The quote is from the French writer Pascal Quignard, in translation, from his experimental novel disguised as the daybook of a wealthy Roman matron of the 4th century AD. I suppose one of the mysteries of music is that, in its wordlessness, it somehow does manage to draw forth affective responses. We listen, and we feel--something. As a poet, I wanted to try to explore this: only through language, rather than music itself.
As for that other kind of learning within us, that which witnesses, which responds: each has to answer for him- or herself, I think. The space between the poem and the reader remains one of the most mysterious spaces of all, to me. What happens there, by whose hand, and to what service?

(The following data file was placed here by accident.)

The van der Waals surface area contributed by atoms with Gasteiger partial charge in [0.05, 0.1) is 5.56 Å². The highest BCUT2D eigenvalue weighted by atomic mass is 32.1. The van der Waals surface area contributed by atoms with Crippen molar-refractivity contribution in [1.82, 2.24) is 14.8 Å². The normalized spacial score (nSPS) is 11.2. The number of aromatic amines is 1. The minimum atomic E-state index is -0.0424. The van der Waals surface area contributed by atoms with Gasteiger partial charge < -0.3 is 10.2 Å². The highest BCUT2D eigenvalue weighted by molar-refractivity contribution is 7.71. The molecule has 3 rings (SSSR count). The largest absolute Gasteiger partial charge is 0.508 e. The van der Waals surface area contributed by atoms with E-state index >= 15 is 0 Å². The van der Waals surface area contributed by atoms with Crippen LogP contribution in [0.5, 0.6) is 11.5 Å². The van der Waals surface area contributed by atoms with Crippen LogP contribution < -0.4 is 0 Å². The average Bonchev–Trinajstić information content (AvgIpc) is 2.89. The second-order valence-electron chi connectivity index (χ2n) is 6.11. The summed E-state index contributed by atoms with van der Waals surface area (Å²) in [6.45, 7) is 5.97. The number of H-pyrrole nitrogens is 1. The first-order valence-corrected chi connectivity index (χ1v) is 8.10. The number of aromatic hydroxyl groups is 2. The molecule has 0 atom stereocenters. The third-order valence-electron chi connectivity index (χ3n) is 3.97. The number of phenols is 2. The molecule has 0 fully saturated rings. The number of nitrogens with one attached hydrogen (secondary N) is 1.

Music and poetry have always had a close relationship. How would you describe that relationship and what is learned about each medium from that relationship?
Well, the language has a music--is possessed of a music. Twentieth-century standard written English has a particular music, which is different from French, or German, or Farsi. I wanted to write something that took my language's music seriously, on language's terms.
Music has a language of its own--sonics, harmonics--but it is not a human language. We can only get so close to it, I think.
And poetry--is somewhere in between, since the poet is always conscious of both the music and the meaning of the words he or she deploys. Poetry acts as a sort of busy messenger system between what we think and what we feel, what we do and what we see and what we know.